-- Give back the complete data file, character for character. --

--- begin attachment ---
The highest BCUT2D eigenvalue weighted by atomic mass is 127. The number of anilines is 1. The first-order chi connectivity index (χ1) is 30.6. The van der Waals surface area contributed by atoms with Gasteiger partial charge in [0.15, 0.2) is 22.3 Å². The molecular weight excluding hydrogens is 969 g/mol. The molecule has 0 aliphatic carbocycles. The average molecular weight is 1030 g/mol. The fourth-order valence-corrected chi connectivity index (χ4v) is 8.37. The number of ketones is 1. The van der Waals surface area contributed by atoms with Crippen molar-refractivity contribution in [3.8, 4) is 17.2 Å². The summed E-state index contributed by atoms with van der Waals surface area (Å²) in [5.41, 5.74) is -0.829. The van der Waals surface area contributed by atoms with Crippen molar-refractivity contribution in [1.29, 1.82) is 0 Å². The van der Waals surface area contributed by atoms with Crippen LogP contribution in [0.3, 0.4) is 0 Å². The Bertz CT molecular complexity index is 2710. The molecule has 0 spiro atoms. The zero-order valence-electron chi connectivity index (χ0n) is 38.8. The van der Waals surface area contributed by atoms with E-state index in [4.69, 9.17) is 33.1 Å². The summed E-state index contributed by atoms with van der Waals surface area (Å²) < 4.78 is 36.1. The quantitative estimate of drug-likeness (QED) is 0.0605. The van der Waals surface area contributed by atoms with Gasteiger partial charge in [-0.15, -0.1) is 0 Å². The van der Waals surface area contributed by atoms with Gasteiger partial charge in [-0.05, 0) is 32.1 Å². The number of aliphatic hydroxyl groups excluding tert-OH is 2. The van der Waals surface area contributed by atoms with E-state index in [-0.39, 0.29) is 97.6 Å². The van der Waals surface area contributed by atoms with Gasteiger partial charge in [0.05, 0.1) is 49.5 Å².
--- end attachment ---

The highest BCUT2D eigenvalue weighted by atomic mass is 127. The number of anilines is 1. The first-order chi connectivity index (χ1) is 30.6. The van der Waals surface area contributed by atoms with Gasteiger partial charge in [0.15, 0.2) is 22.3 Å². The molecular weight excluding hydrogens is 969 g/mol. The molecule has 0 aliphatic carbocycles. The average molecular weight is 1030 g/mol. The fourth-order valence-corrected chi connectivity index (χ4v) is 8.37. The number of ketones is 1. The van der Waals surface area contributed by atoms with Crippen molar-refractivity contribution in [3.8, 4) is 17.2 Å². The summed E-state index contributed by atoms with van der Waals surface area (Å²) in [5.41, 5.74) is -0.829. The van der Waals surface area contributed by atoms with Crippen molar-refractivity contribution in [1.29, 1.82) is 0 Å². The van der Waals surface area contributed by atoms with Crippen LogP contribution in [0.3, 0.4) is 0 Å². The Bertz CT molecular complexity index is 2710. The molecule has 0 spiro atoms. The zero-order valence-electron chi connectivity index (χ0n) is 38.8. The van der Waals surface area contributed by atoms with E-state index in [4.69, 9.17) is 33.1 Å². The summed E-state index contributed by atoms with van der Waals surface area (Å²) < 4.78 is 36.1. The quantitative estimate of drug-likeness (QED) is 0.0605. The van der Waals surface area contributed by atoms with Gasteiger partial charge in [-0.15, -0.1) is 0 Å². The van der Waals surface area contributed by atoms with Gasteiger partial charge in [-0.05, 0) is 32.1 Å². The number of aliphatic hydroxyl groups excluding tert-OH is 2. The van der Waals surface area contributed by atoms with E-state index in [-0.39, 0.29) is 97.6 Å². The van der Waals surface area contributed by atoms with Gasteiger partial charge in [0.05, 0.1) is 49.5 Å².